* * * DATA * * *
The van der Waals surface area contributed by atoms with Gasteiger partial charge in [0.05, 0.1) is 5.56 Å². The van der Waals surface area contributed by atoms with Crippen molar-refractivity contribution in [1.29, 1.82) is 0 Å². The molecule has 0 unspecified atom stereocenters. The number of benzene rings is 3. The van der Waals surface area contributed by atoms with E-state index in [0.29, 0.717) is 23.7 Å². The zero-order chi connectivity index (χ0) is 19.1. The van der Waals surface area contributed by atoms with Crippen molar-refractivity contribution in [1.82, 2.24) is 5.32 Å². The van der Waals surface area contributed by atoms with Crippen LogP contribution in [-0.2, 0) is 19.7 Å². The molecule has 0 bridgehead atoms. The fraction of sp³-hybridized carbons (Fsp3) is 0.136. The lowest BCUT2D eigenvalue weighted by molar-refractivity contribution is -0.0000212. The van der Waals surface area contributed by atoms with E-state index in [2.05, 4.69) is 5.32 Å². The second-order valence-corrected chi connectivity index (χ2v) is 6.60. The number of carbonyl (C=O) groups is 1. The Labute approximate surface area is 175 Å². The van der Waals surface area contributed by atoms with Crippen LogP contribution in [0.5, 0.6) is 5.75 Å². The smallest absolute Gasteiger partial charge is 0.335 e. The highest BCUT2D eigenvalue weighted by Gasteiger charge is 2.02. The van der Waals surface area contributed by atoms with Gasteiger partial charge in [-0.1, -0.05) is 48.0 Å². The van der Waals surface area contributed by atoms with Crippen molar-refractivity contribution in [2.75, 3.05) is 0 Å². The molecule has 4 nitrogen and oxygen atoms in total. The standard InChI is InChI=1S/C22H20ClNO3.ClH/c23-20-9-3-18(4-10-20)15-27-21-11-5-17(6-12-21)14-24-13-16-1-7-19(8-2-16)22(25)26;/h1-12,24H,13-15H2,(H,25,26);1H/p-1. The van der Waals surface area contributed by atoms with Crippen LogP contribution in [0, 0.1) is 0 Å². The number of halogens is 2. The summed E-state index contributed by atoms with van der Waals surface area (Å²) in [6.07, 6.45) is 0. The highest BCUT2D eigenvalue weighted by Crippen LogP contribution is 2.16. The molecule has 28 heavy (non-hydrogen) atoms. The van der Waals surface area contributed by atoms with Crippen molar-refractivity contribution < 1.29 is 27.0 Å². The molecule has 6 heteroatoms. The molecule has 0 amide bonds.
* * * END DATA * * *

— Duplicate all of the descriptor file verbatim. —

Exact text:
The van der Waals surface area contributed by atoms with Gasteiger partial charge in [0.05, 0.1) is 5.56 Å². The van der Waals surface area contributed by atoms with Crippen molar-refractivity contribution in [1.29, 1.82) is 0 Å². The molecule has 0 unspecified atom stereocenters. The number of benzene rings is 3. The van der Waals surface area contributed by atoms with E-state index in [0.29, 0.717) is 23.7 Å². The zero-order chi connectivity index (χ0) is 19.1. The van der Waals surface area contributed by atoms with Crippen molar-refractivity contribution in [1.82, 2.24) is 5.32 Å². The van der Waals surface area contributed by atoms with Crippen LogP contribution in [-0.2, 0) is 19.7 Å². The molecule has 0 bridgehead atoms. The fraction of sp³-hybridized carbons (Fsp3) is 0.136. The lowest BCUT2D eigenvalue weighted by molar-refractivity contribution is -0.0000212. The van der Waals surface area contributed by atoms with E-state index in [2.05, 4.69) is 5.32 Å². The second-order valence-corrected chi connectivity index (χ2v) is 6.60. The number of carbonyl (C=O) groups is 1. The Labute approximate surface area is 175 Å². The van der Waals surface area contributed by atoms with Crippen LogP contribution in [0.5, 0.6) is 5.75 Å². The smallest absolute Gasteiger partial charge is 0.335 e. The highest BCUT2D eigenvalue weighted by Gasteiger charge is 2.02. The van der Waals surface area contributed by atoms with Gasteiger partial charge in [-0.1, -0.05) is 48.0 Å². The van der Waals surface area contributed by atoms with Crippen molar-refractivity contribution in [2.75, 3.05) is 0 Å². The molecule has 4 nitrogen and oxygen atoms in total. The standard InChI is InChI=1S/C22H20ClNO3.ClH/c23-20-9-3-18(4-10-20)15-27-21-11-5-17(6-12-21)14-24-13-16-1-7-19(8-2-16)22(25)26;/h1-12,24H,13-15H2,(H,25,26);1H/p-1. The van der Waals surface area contributed by atoms with Crippen LogP contribution in [0, 0.1) is 0 Å². The number of halogens is 2. The summed E-state index contributed by atoms with van der Waals surface area (Å²) in [6.07, 6.45) is 0. The highest BCUT2D eigenvalue weighted by Crippen LogP contribution is 2.16. The molecule has 28 heavy (non-hydrogen) atoms. The van der Waals surface area contributed by atoms with Crippen molar-refractivity contribution < 1.29 is 27.0 Å². The molecule has 6 heteroatoms. The molecule has 0 amide bonds.